Consumers like lower prices, but that doesn't mean sellers will charge the highest price possible.
Consumer demand is elastic at high prices.
A seller who charges too much will not sell much.
Firms learn that they need to lower their prices to attract more customers and maximize their revenue.
Calculating the effects of personal, business, and policy decisions can be done if demand and supply are elastic.
You get a very powerful tool when you combine the elasticity concept with the supply and demand model.
In the next chapters, we use elasticity to make our models more realistic.
Your knowledge of price elasticity can help you negotiate a better deal when buying a car.
If the number of available substitute and the time you have to make a decision are both indicators, the salesperson will give you a better deal.
Let's start with your budget.
Don't tell the salesperson when you want to move inventory because they have one in mind.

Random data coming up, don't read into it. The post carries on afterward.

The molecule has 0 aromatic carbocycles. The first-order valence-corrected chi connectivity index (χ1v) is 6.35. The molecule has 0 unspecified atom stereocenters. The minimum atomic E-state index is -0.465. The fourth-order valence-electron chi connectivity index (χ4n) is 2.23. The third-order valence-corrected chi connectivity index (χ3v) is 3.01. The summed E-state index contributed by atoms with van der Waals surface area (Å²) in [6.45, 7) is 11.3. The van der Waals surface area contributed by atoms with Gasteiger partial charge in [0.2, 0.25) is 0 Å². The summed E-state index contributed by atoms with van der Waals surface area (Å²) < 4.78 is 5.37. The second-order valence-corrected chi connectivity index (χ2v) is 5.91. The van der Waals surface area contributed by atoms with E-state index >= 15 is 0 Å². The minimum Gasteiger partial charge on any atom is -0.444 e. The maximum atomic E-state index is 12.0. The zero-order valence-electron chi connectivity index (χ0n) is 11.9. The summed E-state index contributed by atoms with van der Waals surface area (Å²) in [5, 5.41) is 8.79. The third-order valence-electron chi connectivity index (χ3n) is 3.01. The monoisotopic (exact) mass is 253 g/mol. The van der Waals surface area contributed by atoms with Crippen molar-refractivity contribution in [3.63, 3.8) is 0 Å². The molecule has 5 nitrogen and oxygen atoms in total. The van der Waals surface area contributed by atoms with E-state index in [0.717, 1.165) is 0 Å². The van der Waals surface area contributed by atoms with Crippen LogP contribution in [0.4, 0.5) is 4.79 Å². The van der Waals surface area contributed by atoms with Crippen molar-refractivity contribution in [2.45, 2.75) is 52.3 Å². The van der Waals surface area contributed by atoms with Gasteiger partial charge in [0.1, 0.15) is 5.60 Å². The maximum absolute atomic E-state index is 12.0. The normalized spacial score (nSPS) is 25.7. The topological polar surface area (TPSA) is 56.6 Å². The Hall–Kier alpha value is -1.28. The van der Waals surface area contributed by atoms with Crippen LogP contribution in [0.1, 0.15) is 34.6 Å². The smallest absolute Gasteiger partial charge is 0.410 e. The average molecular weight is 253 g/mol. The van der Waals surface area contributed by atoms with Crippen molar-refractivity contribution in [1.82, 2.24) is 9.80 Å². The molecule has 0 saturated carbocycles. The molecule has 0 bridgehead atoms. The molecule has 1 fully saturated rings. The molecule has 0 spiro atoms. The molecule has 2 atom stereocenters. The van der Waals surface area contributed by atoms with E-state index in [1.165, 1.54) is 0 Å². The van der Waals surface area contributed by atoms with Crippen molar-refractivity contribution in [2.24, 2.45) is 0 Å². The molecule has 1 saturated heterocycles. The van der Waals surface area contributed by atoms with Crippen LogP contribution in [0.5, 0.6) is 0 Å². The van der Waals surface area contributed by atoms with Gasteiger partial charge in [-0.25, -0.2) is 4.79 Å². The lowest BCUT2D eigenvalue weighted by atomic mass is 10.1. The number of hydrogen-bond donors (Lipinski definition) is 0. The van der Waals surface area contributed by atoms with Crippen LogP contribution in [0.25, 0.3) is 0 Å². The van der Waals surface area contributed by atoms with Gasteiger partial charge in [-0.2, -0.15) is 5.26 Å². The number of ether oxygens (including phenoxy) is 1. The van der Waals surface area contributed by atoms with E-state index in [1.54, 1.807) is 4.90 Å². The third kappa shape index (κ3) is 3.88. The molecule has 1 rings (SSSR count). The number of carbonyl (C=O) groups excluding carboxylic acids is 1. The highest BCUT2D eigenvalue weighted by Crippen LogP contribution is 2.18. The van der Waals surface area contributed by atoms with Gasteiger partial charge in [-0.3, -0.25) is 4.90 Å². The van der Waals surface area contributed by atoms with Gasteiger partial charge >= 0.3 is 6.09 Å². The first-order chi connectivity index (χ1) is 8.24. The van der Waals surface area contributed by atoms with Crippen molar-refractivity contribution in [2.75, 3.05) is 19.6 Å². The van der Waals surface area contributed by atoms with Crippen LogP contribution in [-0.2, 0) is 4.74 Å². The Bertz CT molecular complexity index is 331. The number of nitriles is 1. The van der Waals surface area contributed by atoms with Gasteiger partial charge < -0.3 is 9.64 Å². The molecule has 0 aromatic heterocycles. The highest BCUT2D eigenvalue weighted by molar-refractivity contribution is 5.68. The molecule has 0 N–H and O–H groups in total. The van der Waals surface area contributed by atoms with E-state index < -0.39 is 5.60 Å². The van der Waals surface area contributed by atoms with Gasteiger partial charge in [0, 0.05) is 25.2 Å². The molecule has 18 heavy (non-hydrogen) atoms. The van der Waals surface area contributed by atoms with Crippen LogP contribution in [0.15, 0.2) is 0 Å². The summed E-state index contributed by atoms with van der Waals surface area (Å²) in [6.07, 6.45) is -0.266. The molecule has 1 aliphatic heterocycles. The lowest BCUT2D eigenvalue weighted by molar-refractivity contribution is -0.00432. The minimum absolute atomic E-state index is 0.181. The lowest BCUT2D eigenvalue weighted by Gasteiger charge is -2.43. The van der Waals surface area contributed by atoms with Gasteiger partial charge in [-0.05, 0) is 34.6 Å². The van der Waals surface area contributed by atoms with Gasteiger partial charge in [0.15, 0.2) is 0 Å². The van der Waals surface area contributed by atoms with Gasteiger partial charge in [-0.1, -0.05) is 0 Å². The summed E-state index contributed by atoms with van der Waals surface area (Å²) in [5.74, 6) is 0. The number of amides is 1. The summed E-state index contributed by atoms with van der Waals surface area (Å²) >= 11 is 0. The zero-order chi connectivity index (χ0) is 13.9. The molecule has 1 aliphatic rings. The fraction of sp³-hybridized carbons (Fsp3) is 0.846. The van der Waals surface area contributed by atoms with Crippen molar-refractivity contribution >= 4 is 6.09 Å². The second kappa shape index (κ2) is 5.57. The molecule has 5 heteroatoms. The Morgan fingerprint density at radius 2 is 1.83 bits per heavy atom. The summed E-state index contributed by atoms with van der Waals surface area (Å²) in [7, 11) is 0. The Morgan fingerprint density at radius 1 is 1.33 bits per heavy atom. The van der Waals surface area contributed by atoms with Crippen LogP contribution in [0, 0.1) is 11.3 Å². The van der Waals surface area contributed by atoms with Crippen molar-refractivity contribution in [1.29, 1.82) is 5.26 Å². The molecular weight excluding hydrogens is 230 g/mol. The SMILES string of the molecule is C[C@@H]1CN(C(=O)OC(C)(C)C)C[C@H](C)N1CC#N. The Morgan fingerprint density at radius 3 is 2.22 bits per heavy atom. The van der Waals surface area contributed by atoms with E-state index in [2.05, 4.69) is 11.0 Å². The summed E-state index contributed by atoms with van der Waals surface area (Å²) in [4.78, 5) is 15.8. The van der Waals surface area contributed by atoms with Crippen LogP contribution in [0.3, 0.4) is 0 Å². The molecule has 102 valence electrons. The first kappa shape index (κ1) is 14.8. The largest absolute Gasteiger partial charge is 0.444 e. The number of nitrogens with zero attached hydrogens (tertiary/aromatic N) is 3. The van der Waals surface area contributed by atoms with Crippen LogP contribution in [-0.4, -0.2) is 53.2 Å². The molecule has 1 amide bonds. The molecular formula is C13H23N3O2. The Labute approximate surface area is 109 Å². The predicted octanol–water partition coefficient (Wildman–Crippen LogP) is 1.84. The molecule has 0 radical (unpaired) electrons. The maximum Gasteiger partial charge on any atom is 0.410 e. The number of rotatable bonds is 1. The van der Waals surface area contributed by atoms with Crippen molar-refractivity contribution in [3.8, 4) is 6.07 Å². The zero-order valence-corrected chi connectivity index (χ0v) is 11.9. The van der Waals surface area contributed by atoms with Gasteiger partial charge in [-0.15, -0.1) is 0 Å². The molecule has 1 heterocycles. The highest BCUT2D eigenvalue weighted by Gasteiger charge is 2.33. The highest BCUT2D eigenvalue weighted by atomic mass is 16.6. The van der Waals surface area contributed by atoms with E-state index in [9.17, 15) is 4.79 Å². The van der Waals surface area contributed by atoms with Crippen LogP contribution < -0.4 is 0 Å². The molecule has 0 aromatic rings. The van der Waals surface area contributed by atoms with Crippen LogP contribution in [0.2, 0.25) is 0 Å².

August is a good month to purchase because you are willing to spend.
You want to keep the price elastic.
When the dealer is trying to move inventory is too expensive, the salesperson suggests that you look at a different model.
If the salesper sales promotions and sales bonuses are tied to the son asking if you have a particular monthly payment to sell at that time, the salesperson will be more eager to sell at that time.
Don't negotiate on the sticker price, which is the price you see in the window, because it includes a lot of money.
You want the salesperson to know that the price you pay is important to you.
Make it clear that you are visiting other dealers.
reinforce that you have many alternatives.
Don't say you want a Honda to the salesperson.
You can also visit the Ford showrooms.
Take what you've seen on one lot and compare it to what you've seen on another.
Each salesperson should tell you that your demand is elastic and that getting your business will require the dealership to offer you a better price.